Kayak surfing the Porocora (“Mighty noise” in the local Tupi dialect), a two-metre-high tidal bore wave up to two kilometres wide.
Tidal bore waves form when the ocean’s incoming tide pushes into a river’s mouth and collides with the river’s outflow. With the weight of the ocean behind it, the tide forces itself over top of the river and a single wave moves upstream as fast as 25 kilometres an hour. Bores in some Amazonian rivers travel as far as 200 kilometres inland.
The Mirian River, at the end of a long seldom-travelled road in Brazil’s Amazon Jungle.
Twice a day, but best around new and full moons.
Corran Addison, Dan Campbell, Rusty Sage, Steve Fisher and Mirco Garoscio.
Corran Addison: “Surf kayaks were best for the wave. Playboats lacked speed and flushed quickly. We had support boats to drop behind the wave and pick us up when that happened, but you could be in the water for 20 minutes waiting for the boat to get through a break in the wave.”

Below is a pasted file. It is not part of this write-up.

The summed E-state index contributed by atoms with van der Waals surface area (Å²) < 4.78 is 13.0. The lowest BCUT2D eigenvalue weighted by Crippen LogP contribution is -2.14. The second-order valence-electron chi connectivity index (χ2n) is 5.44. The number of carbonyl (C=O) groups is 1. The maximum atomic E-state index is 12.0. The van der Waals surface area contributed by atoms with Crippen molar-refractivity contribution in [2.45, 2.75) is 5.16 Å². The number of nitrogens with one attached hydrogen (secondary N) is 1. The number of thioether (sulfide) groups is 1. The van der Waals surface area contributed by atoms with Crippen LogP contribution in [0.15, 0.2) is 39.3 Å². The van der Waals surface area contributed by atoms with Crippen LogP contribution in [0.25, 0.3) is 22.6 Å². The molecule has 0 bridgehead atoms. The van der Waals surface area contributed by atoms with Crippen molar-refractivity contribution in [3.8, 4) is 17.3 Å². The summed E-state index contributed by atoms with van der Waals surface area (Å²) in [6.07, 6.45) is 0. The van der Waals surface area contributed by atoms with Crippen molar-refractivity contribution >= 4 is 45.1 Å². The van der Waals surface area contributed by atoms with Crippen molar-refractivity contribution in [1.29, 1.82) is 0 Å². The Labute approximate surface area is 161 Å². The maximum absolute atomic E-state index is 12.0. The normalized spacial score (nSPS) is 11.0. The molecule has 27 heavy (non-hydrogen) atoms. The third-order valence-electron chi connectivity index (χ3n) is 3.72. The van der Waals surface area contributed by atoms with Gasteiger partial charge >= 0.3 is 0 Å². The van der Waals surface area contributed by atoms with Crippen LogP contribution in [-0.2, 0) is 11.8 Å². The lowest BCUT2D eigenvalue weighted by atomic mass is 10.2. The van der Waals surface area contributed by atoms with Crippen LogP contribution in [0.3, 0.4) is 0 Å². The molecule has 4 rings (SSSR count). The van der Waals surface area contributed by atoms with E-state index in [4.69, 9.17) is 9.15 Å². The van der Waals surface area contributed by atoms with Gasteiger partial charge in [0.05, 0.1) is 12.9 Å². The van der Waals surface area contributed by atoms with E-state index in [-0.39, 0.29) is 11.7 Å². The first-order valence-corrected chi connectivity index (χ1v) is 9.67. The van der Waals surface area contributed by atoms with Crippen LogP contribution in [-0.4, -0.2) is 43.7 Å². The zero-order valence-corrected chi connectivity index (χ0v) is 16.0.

Even when all five paddlers were on the wave at once, there was still room for another 661 kayaks.
Addison: “We had 15-minute rides that were a mix of surfing both a river wave and an ocean wave. The wave shape, and the way we surfed it, was much like a river wave, but you could actually see the riverbank zooming past you as you surfed, and you had the sensation of moving across the water like on an ocean wave.”
“The sheer roaring size of it as it worked its way upriver is guaranteed to make any man’s heart beat faster.”
Addison: “The dangers are the stuff of jungle legend, but that doesn’t mean that they aren’t on your mind. In the water there are anacondas, piranhas, crocodiles and candiru fish, which colonize your urinary tract. There’s a lot to think about when you’re sitting out there all alone waiting to be picked up after flushing.”